hard heads soft hearts

a scratch pad for half-formed thoughts by a liberal political junkie who's nobody special. ''Hard Heads, Soft Hearts'' is the title of a book by Princeton economist Alan Blinder, and tends to be a favorite motto of neoliberals, especially liberal economists.

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Saturday, July 23, 2011
Violet Socks - Reclusive Leftist

Susie Madrak - Suburban Guerrilla

Guardian - Norway Attacks

I'm open to believing that some reforms/cuts in Medicare might be necessary, though Dean Baker argues that it's not. Cutting Social Security seems to me to be unwise and unnecessary. In fact, there's a good case to be made for taking a portion of any cuts to Medicare and applying it to increased Social Security benefits. The cuts to Medicaid seem bad, don't know how bad the damage will be.

Overheard a conversation between two conservative women talking deficit, recurrent theme was "we have stop the borrowing, it's out of control, out of control, out of control. . ." One possible way to deal with these debt-slavery worries might be Dale Carnegie's: 1) Imagine the worst. 2) Accept it. 3) Seek to improve upon it.

Obsidian Wings - My rational fear of inflation (by Doctor Science)

Paul Krugman - John Hicks and his Hot Licks accurate predictions

Brad Delong - Our Economic Problems: Larry Summers Is on Message

Daniel Davies - The world's second lowest productivity industry

Tony Judt - Ill Fares the Land (2010)
"In October 2009 I delivered a lecture in New York. . .the first question came from a twelve year old schoolboy. . .The question came directly to the point: "Ok, so on a daily basis if you're having a conversation or even a debate about some of these issues and the world of socialism is mentioned, sometimes it is as though a brick has fallen on the conversation and there's no way to return it to it's form. What would you recommend as a way to restore the conversation?". . .

. . .there is a significant distinction between `socialism' and `social democracy'. Socialism was about transformative change: the displacement of capitalism with a successor regime based on an entirely different system of production and ownership. Social democracy, in contrast, was`a compromise: it implied the acceptance of capitalism - and parliamentary democracy - as the framework within which the hitherto neglected interests of large sections of the population would now be addressed. . .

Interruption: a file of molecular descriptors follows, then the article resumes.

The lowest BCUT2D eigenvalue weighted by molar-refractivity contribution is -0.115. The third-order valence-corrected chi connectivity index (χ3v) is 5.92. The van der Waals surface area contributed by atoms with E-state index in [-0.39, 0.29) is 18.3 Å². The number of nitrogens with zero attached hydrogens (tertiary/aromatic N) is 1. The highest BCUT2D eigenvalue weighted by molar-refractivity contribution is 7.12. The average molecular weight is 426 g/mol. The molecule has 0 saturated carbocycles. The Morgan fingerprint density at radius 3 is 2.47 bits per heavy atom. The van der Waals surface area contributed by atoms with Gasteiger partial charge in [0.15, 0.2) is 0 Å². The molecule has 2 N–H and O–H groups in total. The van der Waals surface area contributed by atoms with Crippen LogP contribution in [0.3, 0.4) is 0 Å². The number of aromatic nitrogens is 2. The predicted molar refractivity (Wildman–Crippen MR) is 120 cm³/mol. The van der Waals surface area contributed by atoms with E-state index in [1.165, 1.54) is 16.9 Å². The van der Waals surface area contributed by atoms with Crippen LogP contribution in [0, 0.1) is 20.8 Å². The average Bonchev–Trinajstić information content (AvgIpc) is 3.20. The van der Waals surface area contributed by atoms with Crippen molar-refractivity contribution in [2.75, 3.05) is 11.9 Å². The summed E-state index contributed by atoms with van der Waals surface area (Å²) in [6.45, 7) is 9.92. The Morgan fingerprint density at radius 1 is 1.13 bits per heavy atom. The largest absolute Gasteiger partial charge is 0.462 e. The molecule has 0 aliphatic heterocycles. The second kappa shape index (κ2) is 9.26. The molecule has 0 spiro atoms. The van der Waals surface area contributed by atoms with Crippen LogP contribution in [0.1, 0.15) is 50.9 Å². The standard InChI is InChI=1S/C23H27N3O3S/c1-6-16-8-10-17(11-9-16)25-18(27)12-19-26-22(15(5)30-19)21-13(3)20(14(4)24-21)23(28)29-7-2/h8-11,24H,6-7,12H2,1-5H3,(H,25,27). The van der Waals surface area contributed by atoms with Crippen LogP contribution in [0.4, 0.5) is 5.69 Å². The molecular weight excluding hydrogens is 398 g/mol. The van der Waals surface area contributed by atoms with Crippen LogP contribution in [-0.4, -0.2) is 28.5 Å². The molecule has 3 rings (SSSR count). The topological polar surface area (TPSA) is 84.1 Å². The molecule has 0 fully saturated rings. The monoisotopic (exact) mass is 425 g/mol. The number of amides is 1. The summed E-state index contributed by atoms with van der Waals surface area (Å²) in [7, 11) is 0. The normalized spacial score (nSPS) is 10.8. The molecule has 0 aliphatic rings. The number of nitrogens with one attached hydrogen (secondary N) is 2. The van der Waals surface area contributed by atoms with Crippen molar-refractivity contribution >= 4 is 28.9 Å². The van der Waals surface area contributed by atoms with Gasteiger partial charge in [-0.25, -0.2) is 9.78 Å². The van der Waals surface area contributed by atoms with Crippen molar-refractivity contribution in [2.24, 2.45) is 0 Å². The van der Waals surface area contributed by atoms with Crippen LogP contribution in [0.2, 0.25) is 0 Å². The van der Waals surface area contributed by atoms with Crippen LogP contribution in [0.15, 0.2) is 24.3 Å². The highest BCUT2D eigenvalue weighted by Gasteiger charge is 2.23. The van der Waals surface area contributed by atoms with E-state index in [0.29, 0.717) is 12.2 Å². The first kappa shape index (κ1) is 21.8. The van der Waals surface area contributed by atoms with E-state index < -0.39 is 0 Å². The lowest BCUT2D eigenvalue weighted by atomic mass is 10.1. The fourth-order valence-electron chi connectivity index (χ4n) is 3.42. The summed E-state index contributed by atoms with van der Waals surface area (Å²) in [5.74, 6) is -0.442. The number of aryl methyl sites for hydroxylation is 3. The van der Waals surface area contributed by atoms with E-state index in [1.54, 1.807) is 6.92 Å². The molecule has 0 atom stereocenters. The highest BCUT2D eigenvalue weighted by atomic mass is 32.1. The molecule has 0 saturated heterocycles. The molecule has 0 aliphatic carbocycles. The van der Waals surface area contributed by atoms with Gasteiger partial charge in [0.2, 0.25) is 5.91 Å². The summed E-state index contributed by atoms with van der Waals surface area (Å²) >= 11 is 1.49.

. . .Thus, when `social democracy' rather than socialism is introduced into a conversation. . .bricks do not fall. Instead, the discussion is likely to take an intensely practical and technical turn: can we still afford universal pension schemes, unemployment compensation, subsidized arts, inexpensive higher education, etc. or are these benefits and services now too costly to sustain? If so, how should they be rendered affordable? Which of them, if any - is indispensable?. . .

. . .Is a system of `cradle-to-grave' protections and guarantees more `useful' than a market-driven society in which the role of the state is kept to the minimum?. . .

. . .As I hope I have shown in this book, the question of `usefulness' needs to be recast. If we confine ourselves to issues of economic efficiency and productivity, ignoring ethical considerations and all reference to broader social goals, we cannot hope to engage it. . .

. . .In writing this book, I hope I have offered some guidance to those - the young especially - trying to articulate their objections to our way of life. However, this is not enough. As citizens of a free society, we have a duty to look critically at our world. But if we think we know what is`wrong, we must act upon that knowledge. Philosophers, it was famously observed, have hitherto only interpreted the world in various ways; the point is to change it.

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